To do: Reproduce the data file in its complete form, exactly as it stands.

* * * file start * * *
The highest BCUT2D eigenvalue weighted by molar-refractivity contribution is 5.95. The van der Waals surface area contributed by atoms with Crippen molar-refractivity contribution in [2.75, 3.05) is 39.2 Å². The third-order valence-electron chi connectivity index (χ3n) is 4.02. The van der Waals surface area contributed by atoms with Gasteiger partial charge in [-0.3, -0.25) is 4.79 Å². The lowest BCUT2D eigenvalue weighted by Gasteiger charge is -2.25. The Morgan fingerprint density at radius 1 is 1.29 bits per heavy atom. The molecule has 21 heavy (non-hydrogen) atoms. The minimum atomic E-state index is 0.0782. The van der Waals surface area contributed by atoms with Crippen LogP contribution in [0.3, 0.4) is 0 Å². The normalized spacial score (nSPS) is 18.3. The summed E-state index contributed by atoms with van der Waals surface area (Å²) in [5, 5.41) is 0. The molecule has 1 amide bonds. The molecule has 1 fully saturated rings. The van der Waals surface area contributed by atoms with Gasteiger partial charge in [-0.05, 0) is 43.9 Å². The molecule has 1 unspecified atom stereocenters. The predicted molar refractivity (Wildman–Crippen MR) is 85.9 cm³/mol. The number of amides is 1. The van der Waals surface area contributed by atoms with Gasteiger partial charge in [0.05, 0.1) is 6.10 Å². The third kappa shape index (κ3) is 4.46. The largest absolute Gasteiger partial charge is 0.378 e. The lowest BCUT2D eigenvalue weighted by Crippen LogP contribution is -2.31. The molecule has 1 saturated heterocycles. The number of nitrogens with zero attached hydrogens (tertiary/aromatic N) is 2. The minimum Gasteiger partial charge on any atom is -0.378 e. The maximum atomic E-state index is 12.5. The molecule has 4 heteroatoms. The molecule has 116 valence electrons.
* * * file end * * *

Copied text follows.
The highest BCUT2D eigenvalue weighted by molar-refractivity contribution is 5.95. The van der Waals surface area contributed by atoms with Crippen molar-refractivity contribution in [2.75, 3.05) is 39.2 Å². The third-order valence-electron chi connectivity index (χ3n) is 4.02. The van der Waals surface area contributed by atoms with Gasteiger partial charge in [-0.3, -0.25) is 4.79 Å². The lowest BCUT2D eigenvalue weighted by Gasteiger charge is -2.25. The Morgan fingerprint density at radius 1 is 1.29 bits per heavy atom. The molecule has 21 heavy (non-hydrogen) atoms. The minimum atomic E-state index is 0.0782. The van der Waals surface area contributed by atoms with Crippen LogP contribution in [0.3, 0.4) is 0 Å². The normalized spacial score (nSPS) is 18.3. The summed E-state index contributed by atoms with van der Waals surface area (Å²) in [5, 5.41) is 0. The molecule has 1 amide bonds. The molecule has 1 fully saturated rings. The van der Waals surface area contributed by atoms with Gasteiger partial charge in [-0.05, 0) is 43.9 Å². The molecule has 1 unspecified atom stereocenters. The predicted molar refractivity (Wildman–Crippen MR) is 85.9 cm³/mol. The number of amides is 1. The van der Waals surface area contributed by atoms with Gasteiger partial charge in [0.05, 0.1) is 6.10 Å². The third kappa shape index (κ3) is 4.46. The largest absolute Gasteiger partial charge is 0.378 e. The lowest BCUT2D eigenvalue weighted by Crippen LogP contribution is -2.31. The molecule has 1 saturated heterocycles. The number of nitrogens with zero attached hydrogens (tertiary/aromatic N) is 2. The minimum Gasteiger partial charge on any atom is -0.378 e. The maximum atomic E-state index is 12.5. The molecule has 4 heteroatoms. The molecule has 116 valence electrons.